DCSIMG

Land use and culture under discussion in a Coldstream shiel

Youngsters enjoy the Tweed at Coldstream on a summer day

Youngsters enjoy the Tweed at Coldstream on a summer day

Land use, cultural strategy and water resources are up for discussion at Working the Tweed’s last riverside meeting at Coldstream on Tuesday (January 21).

Working the Tweed is a collaboration between Borders visual artist Kate Foster, writer Jules Horne, choreographer Claire Pençak and composer James Wyness, and environmental organisations Tweed Forum and Southern Uplands Partnership.

Project organisers say online: “This session focuses on mapping the future Scottish Borders through the current Land Use Strategy pilot and the Scottish Borders Cultural Strategy.”

Speakers at the meeting will be Tweed Forum’s senior project officer Derek Robeson, Creative Arts Business Network’s (CABN) director Mary Morrison and historian Dr David Welsh.

Mr Robeson will talk about the Scottish Government’s Land Use Strategy (plans to get the best use out of the countryside) in relation to the River Tweed and its tributaries

Working the Tweed notes: ”The Borders is one of only two regions in Scotland taking part in a ground-breaking Scottish government pilot exploring holistic approaches to land use through the frames of environment, culture and economy. Mapping is one of the methods the pilot is concentrating on.”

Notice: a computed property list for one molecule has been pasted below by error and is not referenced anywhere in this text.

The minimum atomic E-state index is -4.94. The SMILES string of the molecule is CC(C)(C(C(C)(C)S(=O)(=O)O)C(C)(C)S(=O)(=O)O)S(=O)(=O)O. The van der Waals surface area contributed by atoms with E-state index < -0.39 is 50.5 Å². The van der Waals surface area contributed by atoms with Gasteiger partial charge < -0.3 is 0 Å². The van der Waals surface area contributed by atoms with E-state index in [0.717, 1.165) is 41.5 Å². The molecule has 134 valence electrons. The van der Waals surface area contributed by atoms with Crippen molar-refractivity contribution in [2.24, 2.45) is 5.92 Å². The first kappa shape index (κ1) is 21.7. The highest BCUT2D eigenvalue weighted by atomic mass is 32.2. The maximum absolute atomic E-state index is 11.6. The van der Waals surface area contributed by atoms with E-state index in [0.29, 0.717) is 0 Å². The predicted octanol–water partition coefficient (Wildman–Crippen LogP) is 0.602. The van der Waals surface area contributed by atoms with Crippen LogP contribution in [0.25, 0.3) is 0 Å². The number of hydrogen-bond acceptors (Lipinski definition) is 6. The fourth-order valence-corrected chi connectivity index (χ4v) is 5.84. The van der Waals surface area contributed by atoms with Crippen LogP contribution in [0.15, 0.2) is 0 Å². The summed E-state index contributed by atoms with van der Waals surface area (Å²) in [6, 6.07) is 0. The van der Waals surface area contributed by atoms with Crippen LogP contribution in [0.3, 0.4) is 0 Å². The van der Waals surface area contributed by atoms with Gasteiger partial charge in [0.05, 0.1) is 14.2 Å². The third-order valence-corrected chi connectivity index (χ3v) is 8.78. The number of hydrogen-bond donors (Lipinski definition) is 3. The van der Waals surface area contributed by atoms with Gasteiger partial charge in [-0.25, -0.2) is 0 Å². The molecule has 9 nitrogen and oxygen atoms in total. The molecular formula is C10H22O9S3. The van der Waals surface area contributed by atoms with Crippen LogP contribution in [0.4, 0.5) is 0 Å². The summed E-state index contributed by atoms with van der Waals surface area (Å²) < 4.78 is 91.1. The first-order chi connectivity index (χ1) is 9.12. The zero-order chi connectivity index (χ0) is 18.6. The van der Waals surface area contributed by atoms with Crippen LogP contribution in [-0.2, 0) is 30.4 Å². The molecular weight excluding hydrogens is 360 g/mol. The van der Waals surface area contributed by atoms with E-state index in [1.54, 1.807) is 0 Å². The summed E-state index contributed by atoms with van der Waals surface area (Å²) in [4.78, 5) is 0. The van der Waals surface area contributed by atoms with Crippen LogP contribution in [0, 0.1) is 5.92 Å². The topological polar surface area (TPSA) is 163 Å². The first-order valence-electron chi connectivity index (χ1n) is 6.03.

Ms Morrison, who leads CABN, an informal network and information-sharing project which also offers training and support, will talk about the cultural strategy.

Working the Tweed notes: “The Borders is also developing a unique cultural strategy to bring the creative, tourism, business and voluntary sectors together to enhance future prospects for the region.”

Mr Welsh will introduce an historical perspective and discuss the line the border takes, including individual trees, fields and burns.

The group held five meetings along the famous salmon river last year, covering topics such as habitat and species, restoration and flood management, tourism, hydro-electricity and the last one in November included a tour around Megget Dam.

There are limited spaces for the public to attend the Coldstream meeting, which runs from 10am to 2pm, in the fishing shiel at the Lees. For more information visit workingthetweed.co.uk

 

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